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Joseph Mansell engraved steel printing plate
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1) The full printing plate 2) The complete sheet in full colours, note the plate is engraved in reverse 3-6) close up images of the engraving 7) The back of the plate which some times can have the actual flat plate makers name, by not in this instance

Original Baxter printing plates are always highly sought after, each being a unique item and every copy of that print produced coming from that engraved printing plate. The New Baxter Society has held a record of all the known Baxter and Licensee plates since the 1980’s when the plates for over 100 of Baxter’s prints went through the auction house of Phillips & Son in London.

The reason why the whereabouts of so many of Baxter’s plates are known is that, in the main, they have remained together their whole life. Circa 1865 Baxter sold many of his plates to Vincent Brookes, after Baxter’s death George Baxter Jr negotiated their sale from Vincent Brookes to Abraham Le Blond. In 1893 Frederick Mockler purchased all the plates from Le Blond who had by now retired, this included some of Le Blond’s own plates. Mockler only owned them for a very short period before selling them to James Bramah who, although he sold some, held the remainder till 1921 when Alfred Ernest Owens, an avid collector of the day, purchased these and also added a number of others. It was his collection that was sold at Phillips some 60 years later.

The reason why I describe all this here is that it explains why we know the whereabouts of so many of Baxter’s printing plates, conversely we know of only a few of the plates of the licensees. In total the New Baxter Society knows the location of plates for about 124 of Baxter prints, 16 of Le Blonds, most of which would have most probably been purchased by Mockler along with all the Baxter plates from Le Blond himself. The licensee printing plates are a different story, only 9 printing plates for 13 prints are known of for all the licensees’, these all being from Bradshaw & Blacklock and Joseph Mansell.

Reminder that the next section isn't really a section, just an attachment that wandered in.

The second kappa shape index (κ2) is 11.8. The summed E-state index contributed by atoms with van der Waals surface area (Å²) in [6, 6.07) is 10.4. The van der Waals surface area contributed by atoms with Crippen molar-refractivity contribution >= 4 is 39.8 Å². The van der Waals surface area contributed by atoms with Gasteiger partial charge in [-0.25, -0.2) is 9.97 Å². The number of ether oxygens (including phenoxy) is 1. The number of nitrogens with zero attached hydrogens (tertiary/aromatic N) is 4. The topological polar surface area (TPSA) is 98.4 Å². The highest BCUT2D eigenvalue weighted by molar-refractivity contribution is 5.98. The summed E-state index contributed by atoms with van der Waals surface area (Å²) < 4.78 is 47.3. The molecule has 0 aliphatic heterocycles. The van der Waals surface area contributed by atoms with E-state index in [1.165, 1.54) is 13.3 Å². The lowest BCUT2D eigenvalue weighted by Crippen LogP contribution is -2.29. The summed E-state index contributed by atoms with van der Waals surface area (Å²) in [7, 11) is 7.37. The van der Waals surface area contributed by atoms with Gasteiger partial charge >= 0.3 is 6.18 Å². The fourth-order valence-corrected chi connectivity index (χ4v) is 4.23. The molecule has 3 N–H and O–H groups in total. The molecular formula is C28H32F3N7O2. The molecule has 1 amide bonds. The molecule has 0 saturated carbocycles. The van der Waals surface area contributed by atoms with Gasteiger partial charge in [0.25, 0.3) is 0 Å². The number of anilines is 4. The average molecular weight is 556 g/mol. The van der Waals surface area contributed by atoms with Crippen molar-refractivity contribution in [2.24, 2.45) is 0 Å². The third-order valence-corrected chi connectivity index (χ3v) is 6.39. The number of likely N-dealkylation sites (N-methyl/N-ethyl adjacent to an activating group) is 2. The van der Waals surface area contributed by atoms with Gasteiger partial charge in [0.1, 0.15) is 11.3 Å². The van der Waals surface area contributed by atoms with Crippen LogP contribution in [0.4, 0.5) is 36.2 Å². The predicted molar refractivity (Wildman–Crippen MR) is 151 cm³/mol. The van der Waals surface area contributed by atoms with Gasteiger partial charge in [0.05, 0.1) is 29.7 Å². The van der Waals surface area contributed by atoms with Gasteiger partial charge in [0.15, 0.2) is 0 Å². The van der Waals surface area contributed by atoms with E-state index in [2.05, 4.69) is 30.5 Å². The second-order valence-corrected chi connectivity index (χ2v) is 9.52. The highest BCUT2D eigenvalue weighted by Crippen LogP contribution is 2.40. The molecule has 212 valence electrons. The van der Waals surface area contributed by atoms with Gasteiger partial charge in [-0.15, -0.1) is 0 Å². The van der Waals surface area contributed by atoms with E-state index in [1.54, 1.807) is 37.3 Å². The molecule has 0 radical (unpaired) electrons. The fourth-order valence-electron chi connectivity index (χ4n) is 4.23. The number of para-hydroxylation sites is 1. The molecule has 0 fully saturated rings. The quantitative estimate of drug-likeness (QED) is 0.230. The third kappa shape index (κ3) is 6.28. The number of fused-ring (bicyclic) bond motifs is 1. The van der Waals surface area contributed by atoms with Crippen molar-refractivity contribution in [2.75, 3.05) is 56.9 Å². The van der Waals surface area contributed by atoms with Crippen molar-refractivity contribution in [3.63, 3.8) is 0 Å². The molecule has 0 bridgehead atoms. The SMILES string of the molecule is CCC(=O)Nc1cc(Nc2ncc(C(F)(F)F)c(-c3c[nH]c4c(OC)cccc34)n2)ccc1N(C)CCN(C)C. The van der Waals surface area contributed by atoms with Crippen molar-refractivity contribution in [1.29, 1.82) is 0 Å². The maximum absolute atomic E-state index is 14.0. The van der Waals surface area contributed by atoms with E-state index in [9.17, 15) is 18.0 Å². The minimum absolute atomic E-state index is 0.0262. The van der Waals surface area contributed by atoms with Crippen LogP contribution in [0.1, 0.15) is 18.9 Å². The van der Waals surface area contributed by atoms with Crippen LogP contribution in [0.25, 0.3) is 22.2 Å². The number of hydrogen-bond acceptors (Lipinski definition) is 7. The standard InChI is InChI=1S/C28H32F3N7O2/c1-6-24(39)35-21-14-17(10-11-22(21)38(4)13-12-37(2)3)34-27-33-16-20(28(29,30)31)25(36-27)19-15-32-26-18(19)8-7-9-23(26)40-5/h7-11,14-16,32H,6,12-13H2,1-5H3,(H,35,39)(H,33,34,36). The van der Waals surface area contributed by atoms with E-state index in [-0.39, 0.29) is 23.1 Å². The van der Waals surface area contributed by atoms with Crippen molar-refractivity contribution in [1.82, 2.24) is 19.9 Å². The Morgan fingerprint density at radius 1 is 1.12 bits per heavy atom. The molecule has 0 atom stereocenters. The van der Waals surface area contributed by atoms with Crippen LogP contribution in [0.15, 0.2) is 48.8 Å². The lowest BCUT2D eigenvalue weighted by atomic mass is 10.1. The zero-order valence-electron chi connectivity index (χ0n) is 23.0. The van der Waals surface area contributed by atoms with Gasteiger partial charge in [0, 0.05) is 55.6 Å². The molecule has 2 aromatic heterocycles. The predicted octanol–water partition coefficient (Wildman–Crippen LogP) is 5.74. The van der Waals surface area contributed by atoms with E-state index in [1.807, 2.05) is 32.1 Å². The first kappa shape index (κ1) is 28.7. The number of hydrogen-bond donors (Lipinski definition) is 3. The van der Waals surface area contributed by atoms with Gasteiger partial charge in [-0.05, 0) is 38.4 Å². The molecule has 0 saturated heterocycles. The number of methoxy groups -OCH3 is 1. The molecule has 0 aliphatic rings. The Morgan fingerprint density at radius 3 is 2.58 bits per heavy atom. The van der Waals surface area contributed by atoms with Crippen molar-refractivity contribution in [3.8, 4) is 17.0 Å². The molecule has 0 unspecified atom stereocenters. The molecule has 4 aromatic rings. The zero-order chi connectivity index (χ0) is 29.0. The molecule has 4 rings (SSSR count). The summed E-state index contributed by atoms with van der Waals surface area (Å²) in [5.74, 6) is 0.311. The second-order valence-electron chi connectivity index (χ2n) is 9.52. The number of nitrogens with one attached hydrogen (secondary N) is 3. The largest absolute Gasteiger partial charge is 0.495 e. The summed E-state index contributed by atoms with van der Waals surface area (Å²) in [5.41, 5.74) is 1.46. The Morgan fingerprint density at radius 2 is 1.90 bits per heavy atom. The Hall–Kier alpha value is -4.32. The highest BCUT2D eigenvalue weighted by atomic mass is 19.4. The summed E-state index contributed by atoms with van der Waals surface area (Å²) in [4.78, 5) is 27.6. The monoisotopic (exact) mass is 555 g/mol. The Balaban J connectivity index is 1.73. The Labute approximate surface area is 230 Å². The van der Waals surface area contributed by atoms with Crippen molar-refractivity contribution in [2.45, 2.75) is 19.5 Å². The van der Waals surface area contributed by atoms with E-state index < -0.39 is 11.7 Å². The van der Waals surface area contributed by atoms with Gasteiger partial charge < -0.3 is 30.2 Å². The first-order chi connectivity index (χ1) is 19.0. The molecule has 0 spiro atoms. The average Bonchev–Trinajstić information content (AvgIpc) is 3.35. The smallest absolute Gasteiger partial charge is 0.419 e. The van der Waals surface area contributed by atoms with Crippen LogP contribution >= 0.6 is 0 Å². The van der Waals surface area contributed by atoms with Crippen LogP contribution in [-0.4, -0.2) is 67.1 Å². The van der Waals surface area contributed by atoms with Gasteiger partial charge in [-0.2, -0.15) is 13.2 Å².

The large majority of all of these printing plates, thanks to three donations over the last few years, are now safely looked after by either Manchester Metropolitan University or Reading University.

I am lucky enough to have a few of these original plates and was very pleased to recently acquire one of Mansell’s printing plates for a complete set of 15 needle box prints, noted as 266 – 280 in the New Baxter Society’s Catalogue of Mansell Prints. Like all printing plates the first thing you notice is the detail and intricacy of the engraving which, although we know the engravers were highly skilled and most probably worked at a very good speed, it must have still taken them many hours, days or possibly even weeks of work to get this finished design. Don’t forget they were engraving everything in reverse! The second thing you realise is that trying to take a photograph of a printing plate is incredibly hard, I have tried my best here to illustrate some views of the plate along with a set of the finished prints.

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